What is a Veterinarian?

Veterinarians are medical professionals who protect the health and well-being of both animals and people. They diagnose and control animal diseases and treat sick and injured animals. They also advise owners on proper care of their pets and livestock.

When taking the Veterinarian's Oath, a doctor solemnly swears to use his or her scientific knowledge and skills "for the benefit of society, through the protection of animal health, the relief of animal suffering, the conservation of animal resources, the promotion of public health, and the advancement of medical knowledge." They provide a wide range of services in private practice, teaching, research, government service, public health, military service, private industry, and other areas.

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What does a Veterinarian do?

A Veterinarian:

  • Diagnoses animal health problems.
  • Vaccinates against diseases, such as distemper and rabies.
  • Medicates animals suffering from infections or illnesses.
  • Treats and dresses wounds.
  • Sets fractures.
  • Performs minor to complex surgery, depending on training.
  • Advises owners about animal feeding, behavior, and breeding.
  • Euthanizes animals when necessary.
  • Provides preventive care to maintain the health of livestock.
  • Performs diagnostic test such as X-ray, EKG, ultrasound, blood, urine, and faeces.

In many respects a veterinarian is similar to a pediatrician. Animals cannot talk like human beings, and much of the clinical history is obtained from the owner or client, as a pediatrician would obtain from a child's parents. Excellent people skills and communication skills are required.

What cannot be obtained from the clinical history is acquired with the fingers, eyes, and smell. The ability to listen with a stethoscope and palpate with the fingers and hands will reveal much of the physical findings. The sense of smell is also important in detecting the fruity odor of the ketotic cow's breath, or the urea from the breath of a cat in renal failure.

What can not be revealed by the history and exam is further supported by diagnostic tests like blood work, urinalysis, and fecal exams. Veterinarians are well trained in laboratory medicine and parasitology.

The general practice veterinarian spends one third to one half of his or her time in surgery. Animal neutering operations are done in most veterinarians' offices. Many veterinarians also perform orthopedic procedures, bone setting, dentistry, and trauma surgery. Surgery requires good hand and eye coordination, and fine motor skills. A vet's job is similar to that of a human doctor.

When health problems arise, veterinarians diagnose the problem and treat the animal. Accurate diagnosis frequently requires laboratory tests, radiography, and specialized equipment. Treatments may involve a number of different procedures including emergency lifesaving techniques, prescribing medication, setting fractures, birthing, performing surgery, or advising an owner on feeding and care of the animal.

To prevent the introduction of foreign diseases, veterinarians employed by government agencies quarantine and inspect animals brought into the country from other countries. They supervise shipments of animals, test for the presence of diseases, and manage campaigns to prevent and eradicate many diseases such as tuberculosis, brucellosis and rabies, which threaten animal and human health.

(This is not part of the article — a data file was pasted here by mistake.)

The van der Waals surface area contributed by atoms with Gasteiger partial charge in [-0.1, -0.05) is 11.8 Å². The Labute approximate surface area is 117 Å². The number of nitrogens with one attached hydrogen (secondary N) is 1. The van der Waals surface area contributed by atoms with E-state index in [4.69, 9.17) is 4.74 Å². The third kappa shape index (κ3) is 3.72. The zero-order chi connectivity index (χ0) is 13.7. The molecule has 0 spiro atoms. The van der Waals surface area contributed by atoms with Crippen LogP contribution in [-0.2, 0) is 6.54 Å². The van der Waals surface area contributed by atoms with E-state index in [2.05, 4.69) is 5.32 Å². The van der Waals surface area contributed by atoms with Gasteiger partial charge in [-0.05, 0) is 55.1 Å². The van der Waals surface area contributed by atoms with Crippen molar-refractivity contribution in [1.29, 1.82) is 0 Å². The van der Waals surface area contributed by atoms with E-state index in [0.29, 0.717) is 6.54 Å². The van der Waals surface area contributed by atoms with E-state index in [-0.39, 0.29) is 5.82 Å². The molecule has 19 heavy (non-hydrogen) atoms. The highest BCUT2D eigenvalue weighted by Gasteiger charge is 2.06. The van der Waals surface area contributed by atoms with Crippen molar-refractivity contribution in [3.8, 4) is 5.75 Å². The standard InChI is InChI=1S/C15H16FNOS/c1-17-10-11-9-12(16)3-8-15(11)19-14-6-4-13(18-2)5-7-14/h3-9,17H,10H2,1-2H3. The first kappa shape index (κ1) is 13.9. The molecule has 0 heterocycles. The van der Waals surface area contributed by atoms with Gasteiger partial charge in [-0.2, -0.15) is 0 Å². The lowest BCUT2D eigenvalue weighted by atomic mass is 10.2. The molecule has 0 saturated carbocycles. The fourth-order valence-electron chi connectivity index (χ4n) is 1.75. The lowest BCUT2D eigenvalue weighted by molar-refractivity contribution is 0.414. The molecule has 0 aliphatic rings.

Veterinarians in research look for better ways to prevent and solve animal and human health problems. Many problems, such as cancer and heart disease, are studied through the use of laboratory animals, which are carefully bred, raised, and maintained under the supervision of veterinarians.

There are many veterinarians that are professors, teaching at schools and universities of Veterinary medicine. In addition to teaching, Veterinary school faculty members conduct basic and clinical research, contribute to scientific publications, and develop continuing education programs to help graduate veterinarians acquire new knowledge and skills.

Veterinarians also work in the area of public health. They help to prevent and control animal and human diseases and promote good health. As epidemiologists they investigate animal and human disease outbreaks such as food-borne illness, influenza, plague, rabies, AIDS, and encephalitis. They evaluate the safety of food processing plants, restaurants, and water supplies. Veterinarians in environmental health programs study and evaluate the effects of various pesticides, industrial pollutants, and other contaminants on people as well as on animals.

As opposed to human medicine, general practice veterinarians greatly out-number veterinary specialists. Most veterinary specialists work at the veterinary school, or at a referral center in large cities. As opposed to human medicine, where each organ system has its own medical and surgical specialties, veterinarians often combine both the surgical and medical aspect of an organ system into one field. The specialties in veterinary medicine often encompass several medical and surgical specialties that are found in human medicine. Within each veterinary specialty, one will often find a separation of large animal medicine from small animal medicine. Some veterinary specialties are evolving, some are limited only in the teaching universities, and some are practiced only in the field.